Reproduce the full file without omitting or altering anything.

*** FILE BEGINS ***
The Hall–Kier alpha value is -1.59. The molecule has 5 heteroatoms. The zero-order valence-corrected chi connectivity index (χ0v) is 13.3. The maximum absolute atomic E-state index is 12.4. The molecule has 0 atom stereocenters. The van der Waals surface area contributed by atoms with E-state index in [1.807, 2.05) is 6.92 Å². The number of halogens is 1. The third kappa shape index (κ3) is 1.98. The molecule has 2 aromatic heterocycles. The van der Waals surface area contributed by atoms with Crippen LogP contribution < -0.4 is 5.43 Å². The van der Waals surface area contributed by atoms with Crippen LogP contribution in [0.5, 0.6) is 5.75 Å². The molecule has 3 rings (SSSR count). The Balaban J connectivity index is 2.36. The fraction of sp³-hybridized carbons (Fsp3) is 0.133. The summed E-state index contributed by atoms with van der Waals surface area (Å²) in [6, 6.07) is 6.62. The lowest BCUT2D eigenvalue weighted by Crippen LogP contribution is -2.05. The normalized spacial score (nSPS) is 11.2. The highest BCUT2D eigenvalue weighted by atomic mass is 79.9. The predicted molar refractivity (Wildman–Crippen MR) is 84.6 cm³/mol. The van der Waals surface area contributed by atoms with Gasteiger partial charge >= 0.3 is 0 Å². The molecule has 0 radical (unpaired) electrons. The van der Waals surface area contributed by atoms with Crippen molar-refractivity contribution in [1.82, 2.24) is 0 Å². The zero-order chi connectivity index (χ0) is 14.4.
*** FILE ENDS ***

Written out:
The Hall–Kier alpha value is -1.59. The molecule has 5 heteroatoms. The zero-order valence-corrected chi connectivity index (χ0v) is 13.3. The maximum absolute atomic E-state index is 12.4. The molecule has 0 atom stereocenters. The van der Waals surface area contributed by atoms with E-state index in [1.807, 2.05) is 6.92 Å². The number of halogens is 1. The third kappa shape index (κ3) is 1.98. The molecule has 2 aromatic heterocycles. The van der Waals surface area contributed by atoms with Crippen LogP contribution < -0.4 is 5.43 Å². The van der Waals surface area contributed by atoms with Crippen LogP contribution in [0.5, 0.6) is 5.75 Å². The molecule has 3 rings (SSSR count). The Balaban J connectivity index is 2.36. The fraction of sp³-hybridized carbons (Fsp3) is 0.133. The summed E-state index contributed by atoms with van der Waals surface area (Å²) in [6, 6.07) is 6.62. The lowest BCUT2D eigenvalue weighted by Crippen LogP contribution is -2.05. The normalized spacial score (nSPS) is 11.2. The highest BCUT2D eigenvalue weighted by atomic mass is 79.9. The predicted molar refractivity (Wildman–Crippen MR) is 84.6 cm³/mol. The van der Waals surface area contributed by atoms with Gasteiger partial charge >= 0.3 is 0 Å². The molecule has 0 radical (unpaired) electrons. The van der Waals surface area contributed by atoms with Crippen molar-refractivity contribution in [1.82, 2.24) is 0 Å². The zero-order chi connectivity index (χ0) is 14.4.